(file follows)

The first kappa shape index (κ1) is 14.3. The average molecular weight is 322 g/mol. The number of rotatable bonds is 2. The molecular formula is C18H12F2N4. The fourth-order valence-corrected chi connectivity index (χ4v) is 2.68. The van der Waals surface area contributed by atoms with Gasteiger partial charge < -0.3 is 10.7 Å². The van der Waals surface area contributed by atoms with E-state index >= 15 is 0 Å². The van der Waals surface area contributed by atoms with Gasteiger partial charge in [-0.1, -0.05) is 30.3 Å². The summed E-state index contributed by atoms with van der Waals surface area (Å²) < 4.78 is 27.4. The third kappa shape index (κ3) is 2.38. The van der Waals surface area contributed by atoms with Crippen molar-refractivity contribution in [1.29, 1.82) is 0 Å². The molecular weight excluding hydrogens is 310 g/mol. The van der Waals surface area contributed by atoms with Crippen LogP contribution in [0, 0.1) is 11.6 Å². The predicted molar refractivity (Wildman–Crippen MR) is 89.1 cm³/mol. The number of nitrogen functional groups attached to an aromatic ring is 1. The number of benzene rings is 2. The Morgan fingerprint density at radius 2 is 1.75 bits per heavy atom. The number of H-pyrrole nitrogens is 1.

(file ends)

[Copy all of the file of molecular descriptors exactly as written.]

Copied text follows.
The first kappa shape index (κ1) is 14.3. The average molecular weight is 322 g/mol. The number of rotatable bonds is 2. The molecular formula is C18H12F2N4. The fourth-order valence-corrected chi connectivity index (χ4v) is 2.68. The van der Waals surface area contributed by atoms with Gasteiger partial charge < -0.3 is 10.7 Å². The van der Waals surface area contributed by atoms with E-state index >= 15 is 0 Å². The van der Waals surface area contributed by atoms with Gasteiger partial charge in [-0.1, -0.05) is 30.3 Å². The summed E-state index contributed by atoms with van der Waals surface area (Å²) < 4.78 is 27.4. The third kappa shape index (κ3) is 2.38. The van der Waals surface area contributed by atoms with Crippen molar-refractivity contribution in [1.29, 1.82) is 0 Å². The molecular weight excluding hydrogens is 310 g/mol. The van der Waals surface area contributed by atoms with Crippen LogP contribution in [0, 0.1) is 11.6 Å². The predicted molar refractivity (Wildman–Crippen MR) is 89.1 cm³/mol. The number of nitrogen functional groups attached to an aromatic ring is 1. The number of benzene rings is 2. The Morgan fingerprint density at radius 2 is 1.75 bits per heavy atom. The number of H-pyrrole nitrogens is 1.